Author Details :
Volume : 4, Issue : 3, Year : 2017
Article Page : 106-108
Introduction: Vector borne diseases are prevalent all over the world, especially in tropical regions. In India mosquito borne diseases such as malaria and dengue are in steep rise. Community participation plays an important role in controlling the transmission of mosquito borne diseases. Community participation depends on public awareness and knowledge towards the diseases and their prevention. Therefore, the present study aimed at determining the knowledge regarding mosquito borne diseases, current mosquito control practices among rural population.
Materials and Method: The present questionnaire based cross sectional study was carried out in Thuvakudi government hospital. Study period was for three months (October 2016 to December 2016). Participants were either patients or family members of patients waiting to be seen by a health care official. Data was collected from total 329 people on the basis of systemic random sampling.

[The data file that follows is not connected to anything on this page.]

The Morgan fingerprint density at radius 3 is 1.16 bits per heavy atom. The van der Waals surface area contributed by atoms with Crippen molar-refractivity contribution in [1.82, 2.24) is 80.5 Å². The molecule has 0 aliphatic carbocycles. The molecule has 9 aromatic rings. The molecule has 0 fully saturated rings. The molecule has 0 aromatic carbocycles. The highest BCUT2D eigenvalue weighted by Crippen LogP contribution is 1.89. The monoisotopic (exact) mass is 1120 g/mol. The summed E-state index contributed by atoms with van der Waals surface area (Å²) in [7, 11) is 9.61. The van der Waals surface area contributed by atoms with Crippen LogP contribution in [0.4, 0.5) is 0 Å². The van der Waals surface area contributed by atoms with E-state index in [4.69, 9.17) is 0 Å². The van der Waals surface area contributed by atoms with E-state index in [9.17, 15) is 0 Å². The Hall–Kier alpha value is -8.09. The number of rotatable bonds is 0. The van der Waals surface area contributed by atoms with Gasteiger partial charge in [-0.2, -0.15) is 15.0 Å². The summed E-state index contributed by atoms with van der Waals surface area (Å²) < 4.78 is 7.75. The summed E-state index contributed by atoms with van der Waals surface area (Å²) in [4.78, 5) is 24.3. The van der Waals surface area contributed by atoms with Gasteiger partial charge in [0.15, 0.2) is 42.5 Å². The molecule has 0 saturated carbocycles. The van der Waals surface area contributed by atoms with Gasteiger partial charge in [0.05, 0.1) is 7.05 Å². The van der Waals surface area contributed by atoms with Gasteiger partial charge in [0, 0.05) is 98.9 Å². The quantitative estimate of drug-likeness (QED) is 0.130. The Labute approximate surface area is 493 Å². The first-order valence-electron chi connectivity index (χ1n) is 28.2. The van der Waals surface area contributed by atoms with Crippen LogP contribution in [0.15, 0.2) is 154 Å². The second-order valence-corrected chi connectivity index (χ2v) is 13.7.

Results: 329 subjects were included in the study. Most of the study participants were aware of malaria (88.4%) followed by dengue (59.5%) and chickungunya (15.0%). Majority of participants in our study consider dirty stagnant water (47.3%) is the place where mosquitoes breed. 6.2% are not aware of mosquito breeding sites. 16.3% participants considered garbage is the place for mosquito breeding. Liquid vaporizers (40.1%) were found to be the most commonly used method followed by coils/mats (36.6%).
Conclusion: Knowledge towards mosquito borne diseases was good with respect to malaria followed by dengue. Knowledge regarding mosquito breeding places was also good, but few participants believe garbage as one of the places of mosquito breeding. All the participants in our study are taking any one of the preventive measures against mosquitoes.
Keywords: Mosquito borne diseases, Malaria, Dengue
How to cite : Poyyamozhi J, A study on knowledge and practices regarding mosquito borne diseases. J Community Health Manag 2017;4(3):106-108
Copyright © 2017 by author(s) and J Community Health Manag. This is an Open Access article distributed under the terms of the Creative Commons Attribution-NonCommercial-ShareAlike 4.0 International License (creativecommons.org)